Yoga behind bars: a way to reduce stress and create harmony

Updated - June 16, 2018 12:39 am IST

Published - June 15, 2018 08:06 pm IST

Adho mukha. Chaturanga. Uttanasana. These words are becoming part of the prison lingo in Argentina, thanks to a group of young yoga instructors who created the “Moksha – yoga in jail” project.

On a sunny day, you can hear phrases such as “hands to the center of the heart,” “open up your chests,” “now, cobra” and “exhale as you transition to crescent lunge” in the yard of the 48th Penitentiary Unit of the San Martín state prison in Buenos Aires.

Following these instructions, 30 barefoot inmates with their eyes shut quietly try to imitate the poses that a female instructor, Milagros Colombo, gently demonstrates. Behind them, there is a multicolored mural, painted by the inmates with specific objectives in mind. Gratitude, willpower, patience, resilience, responsibility, freedom and peace are some of the words they have painted.

“During the two hours of class, you forget about your problems. We do plank, downward-facing dog, chaturanga and end up feeling relieved, relaxed. You feel free doing yoga; you leave the world for two hours. You’re so focused that you don’t want the class to end,” says Lucas Roldán, a 33-year-old inmate who has been in prison for the last eight years.

Like him, 250 inmates participate in the yoga lessons that Moksha has organized since 2015 in two units of the San Martín prison, with the goal of transforming lives now and in the future. The idea was born out of the instructors’ desire to share the benefits of yoga with the most vulnerable.

“All of us instructors live and breathe yoga, and it’s a treasure so valuable to us that we asked ourselves where we could share it,” says 29-year-old Colombo. “The prison sector is neglected in many aspects. So if these men can make the most out of their time here, they’ll have more opportunities once they leave, and we will all have better neighbors.”

This penitentiary is a study in contrasts. Locks, bars, spiked fences and uniformed guards characterize the enclosure, while the neatness of the place, with its large, well-kept gardens, creates an unexpected sense of peace. The inmates behind bars greet the Moksha volunteers as they walk through the halls, but they can’t even shake hands.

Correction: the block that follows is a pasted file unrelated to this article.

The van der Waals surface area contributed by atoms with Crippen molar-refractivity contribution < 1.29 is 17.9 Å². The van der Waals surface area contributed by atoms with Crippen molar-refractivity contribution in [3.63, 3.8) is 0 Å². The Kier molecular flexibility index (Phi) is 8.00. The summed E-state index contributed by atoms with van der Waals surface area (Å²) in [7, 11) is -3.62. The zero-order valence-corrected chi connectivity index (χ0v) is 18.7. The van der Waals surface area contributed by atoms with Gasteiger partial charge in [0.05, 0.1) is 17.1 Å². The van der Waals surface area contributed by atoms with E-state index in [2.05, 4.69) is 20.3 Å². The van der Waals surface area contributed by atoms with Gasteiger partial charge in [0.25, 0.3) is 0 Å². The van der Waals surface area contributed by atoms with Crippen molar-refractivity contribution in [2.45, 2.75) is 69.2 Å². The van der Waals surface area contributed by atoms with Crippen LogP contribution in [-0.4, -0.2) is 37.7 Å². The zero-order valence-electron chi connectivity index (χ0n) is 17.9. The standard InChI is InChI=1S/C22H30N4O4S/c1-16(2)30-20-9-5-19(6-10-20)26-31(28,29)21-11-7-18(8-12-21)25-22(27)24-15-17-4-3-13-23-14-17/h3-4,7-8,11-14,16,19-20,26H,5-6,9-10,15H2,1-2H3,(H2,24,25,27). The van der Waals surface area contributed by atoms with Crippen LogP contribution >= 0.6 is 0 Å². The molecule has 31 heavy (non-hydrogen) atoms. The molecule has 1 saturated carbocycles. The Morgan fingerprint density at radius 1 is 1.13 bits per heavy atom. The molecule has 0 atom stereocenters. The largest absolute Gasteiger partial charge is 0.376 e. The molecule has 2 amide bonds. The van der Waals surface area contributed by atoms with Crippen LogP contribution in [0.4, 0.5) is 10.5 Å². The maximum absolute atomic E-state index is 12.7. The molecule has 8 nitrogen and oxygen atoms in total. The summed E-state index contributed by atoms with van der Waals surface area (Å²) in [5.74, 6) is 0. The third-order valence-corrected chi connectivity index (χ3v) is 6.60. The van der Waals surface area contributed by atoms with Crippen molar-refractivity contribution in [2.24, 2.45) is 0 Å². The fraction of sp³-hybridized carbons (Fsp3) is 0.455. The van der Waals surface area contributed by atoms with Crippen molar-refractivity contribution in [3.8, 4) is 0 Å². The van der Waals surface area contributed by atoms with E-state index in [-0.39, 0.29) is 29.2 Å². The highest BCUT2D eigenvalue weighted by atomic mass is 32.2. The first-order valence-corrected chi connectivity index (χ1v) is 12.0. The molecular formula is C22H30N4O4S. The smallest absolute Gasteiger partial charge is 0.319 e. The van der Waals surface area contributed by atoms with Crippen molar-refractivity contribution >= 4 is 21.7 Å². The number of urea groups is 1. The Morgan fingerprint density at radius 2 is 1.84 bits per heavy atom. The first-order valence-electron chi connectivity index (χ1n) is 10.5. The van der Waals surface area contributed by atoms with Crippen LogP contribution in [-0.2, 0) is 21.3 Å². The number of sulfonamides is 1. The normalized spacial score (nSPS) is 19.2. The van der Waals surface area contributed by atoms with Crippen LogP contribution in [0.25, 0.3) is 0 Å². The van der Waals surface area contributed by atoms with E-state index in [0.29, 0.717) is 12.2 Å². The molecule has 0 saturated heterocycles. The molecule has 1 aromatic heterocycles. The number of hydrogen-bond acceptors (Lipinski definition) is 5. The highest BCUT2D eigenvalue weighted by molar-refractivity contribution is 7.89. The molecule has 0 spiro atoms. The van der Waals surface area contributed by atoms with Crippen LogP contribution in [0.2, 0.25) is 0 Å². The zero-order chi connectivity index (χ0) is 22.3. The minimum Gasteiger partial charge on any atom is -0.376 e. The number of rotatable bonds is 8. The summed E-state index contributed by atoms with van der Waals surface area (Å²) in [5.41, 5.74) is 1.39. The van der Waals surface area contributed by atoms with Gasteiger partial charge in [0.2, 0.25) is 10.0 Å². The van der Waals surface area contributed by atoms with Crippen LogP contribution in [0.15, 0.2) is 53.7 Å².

Roldán knows that yoga changed his life. For this reason he anxiously awaits the weekly lesson each Thursday. Some mornings, he even meets with other inmates to practice poses. “It’s much more pleasant at that time of day because you can hear the birds. People often think the worst of us for being arrested for theft or for killing a police officer. And maybe they think we should be left in this place to rot. I’ve achieved profound change here,” he says.

Roldán is one of a group of inmates in maximum security who sometimes tag along with Moksha volunteers to teach yoga in medium-security wards. There, they encounter

convicted sex offenders, who have a particularly bad reputation among fellow inmates. “It was another open door. This is reintegration, like Pope Francis said, we shouldn’t discriminate; we’re all humans. When they invited me, I didn’t hesitate. We’re all prisoners, they have their problems and we have ours. We were given an opportunity, we wanted to give one to them,” says Roldán.

The project has continued to grow as other wards ask for access to classes, including the women in Unit 47.

Gabriel Márquez Ramírez is passionate about yoga. “Two years ago, the instructors came to teach us the philosophy behind yoga and its positive impact. I practice every day because I like it; it centers you, it relaxes you, it takes away negative thoughts, it serves both body and mind. I love yoga,” says the 24-year-old inmate, adding that he hopes to become an instructor one day. “It cleanses body and mind, you learn to better nourish yourself and you become a better person. Here, the atmosphere has completely changed.”

Currently, 20 instructors volunteer for the Moksha project, which aims to acquire non-profit organization status. For now, it is wholly funded by private donations, with plans to grow.

“Yoga brings a huge amount of self-awareness, and the possibility to be present in body, breath and mind is liberating. [In Sanskrit] the word moksha means inner freedom through presence. Yoga liberates us from stress, creates peace of mind and helps us to experience a moment of presence so we can decide how to act, talk, think and react. That’s our goal,” says Colombo.

Her dream is to teach exclusively in prisons one day, to make it her full-time job. “This all stems from a sense of vocation, and we need more support to make the project grow,” she says. “We would also love to create a training program in the prison, so that inmates can become instructors and come work with us once they are released, as a form of social reintegration. With their experience, it would be easy for them to teach in new prisons, as living proof of what can be accomplished when you choose to live in a different way.”


(This article was originally published in La Nación , Argentina)

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